One thing about writing a newspaper column is that you seldom know if anyone actually reads it.
I was surprised when a gentleman from Toronto read a recent column and commented on it. The gentleman was upset. Either I didn’t make myself clear, or he just didn’t get my point. My point is that what one “side” sees as a justified attack, the side being attacked probably sees it differently. The attackee might even consider it to be terrorism.
I am mindful, very mindful, of the dreadful things human beings do to each other. I wish it would stop. I don’t condone violence no matter what the provocation, and no matter who is doing the killing and maiming, be it individuals or gangs or countries. Doesn’t matter who is getting killed or hurt either, good guys or bad guys, I’m against it. Nations are constantly starting fights over what they believe is some just cause or another, or they are retaliating against someone who started a fight. Canada even butts into disagreements we should stay out of. Too often neither side actually wins. I’m outraged when innocent people, especially children, are victims, unintended or otherwise, of these battles, and just because the other guys did it doesn’t make it right.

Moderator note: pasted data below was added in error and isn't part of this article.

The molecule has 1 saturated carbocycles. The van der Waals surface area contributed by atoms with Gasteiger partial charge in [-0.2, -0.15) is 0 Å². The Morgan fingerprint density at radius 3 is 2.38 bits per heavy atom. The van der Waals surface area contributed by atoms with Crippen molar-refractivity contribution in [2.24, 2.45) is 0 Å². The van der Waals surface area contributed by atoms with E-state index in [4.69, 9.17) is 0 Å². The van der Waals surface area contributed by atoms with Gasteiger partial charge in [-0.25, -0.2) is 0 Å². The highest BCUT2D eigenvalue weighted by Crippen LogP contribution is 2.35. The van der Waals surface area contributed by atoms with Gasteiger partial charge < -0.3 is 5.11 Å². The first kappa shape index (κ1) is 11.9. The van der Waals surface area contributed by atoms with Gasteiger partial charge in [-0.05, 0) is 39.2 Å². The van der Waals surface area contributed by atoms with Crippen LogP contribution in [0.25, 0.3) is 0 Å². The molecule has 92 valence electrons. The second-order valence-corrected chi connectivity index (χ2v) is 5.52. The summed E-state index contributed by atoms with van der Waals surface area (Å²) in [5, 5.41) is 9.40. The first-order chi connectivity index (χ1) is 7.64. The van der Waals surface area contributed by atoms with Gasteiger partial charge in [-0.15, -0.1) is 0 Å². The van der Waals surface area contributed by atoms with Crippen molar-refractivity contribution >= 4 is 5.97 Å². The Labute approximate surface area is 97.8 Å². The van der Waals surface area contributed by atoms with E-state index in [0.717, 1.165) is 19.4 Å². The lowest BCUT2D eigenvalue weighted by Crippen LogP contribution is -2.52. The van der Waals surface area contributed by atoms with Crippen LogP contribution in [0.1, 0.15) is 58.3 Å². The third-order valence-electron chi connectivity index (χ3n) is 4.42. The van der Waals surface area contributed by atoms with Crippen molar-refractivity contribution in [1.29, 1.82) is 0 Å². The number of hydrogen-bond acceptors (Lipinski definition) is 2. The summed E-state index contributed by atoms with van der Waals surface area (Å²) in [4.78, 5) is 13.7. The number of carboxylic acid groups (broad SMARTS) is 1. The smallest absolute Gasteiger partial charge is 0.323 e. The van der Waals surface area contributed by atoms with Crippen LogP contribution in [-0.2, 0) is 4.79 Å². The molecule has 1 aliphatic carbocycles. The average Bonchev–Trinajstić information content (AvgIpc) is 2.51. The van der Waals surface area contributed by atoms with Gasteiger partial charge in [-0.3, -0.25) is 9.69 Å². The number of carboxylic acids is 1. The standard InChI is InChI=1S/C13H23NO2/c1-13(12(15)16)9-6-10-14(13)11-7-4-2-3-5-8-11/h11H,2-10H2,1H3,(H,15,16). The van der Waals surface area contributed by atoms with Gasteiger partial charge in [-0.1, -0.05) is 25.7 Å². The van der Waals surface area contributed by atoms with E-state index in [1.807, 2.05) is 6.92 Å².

Remember the battle the Harper government waged against the Muslim woman who insisted on wearing her niqab while she took the oath of citizenship? The government lost two court challenges that cost $420,000 on that one. The case was a big issue in the election. Jody Wilson-Raybould, the new Liberal Justice Minister, has withdrawn the government’s appeal to the Supreme Court of Canada thus putting a stop to throwing even more money at the matter.
During the election, Justin Trudeau promised a full and open public debate on the Trans-Pacific Partnership agreement which was secretly negotiated on Canada’s behalf by former Prime Minister Stephen Harper. There are many concerns over the contents of this agreement with twelve Pacific Rim Countries. Let’s hope that now Mr. Trudeau has the top spot he will keep this promise.
Diana French is a freelance columnist for the Tribune. She is a former Tribune editor, retired teacher, historian, and book author.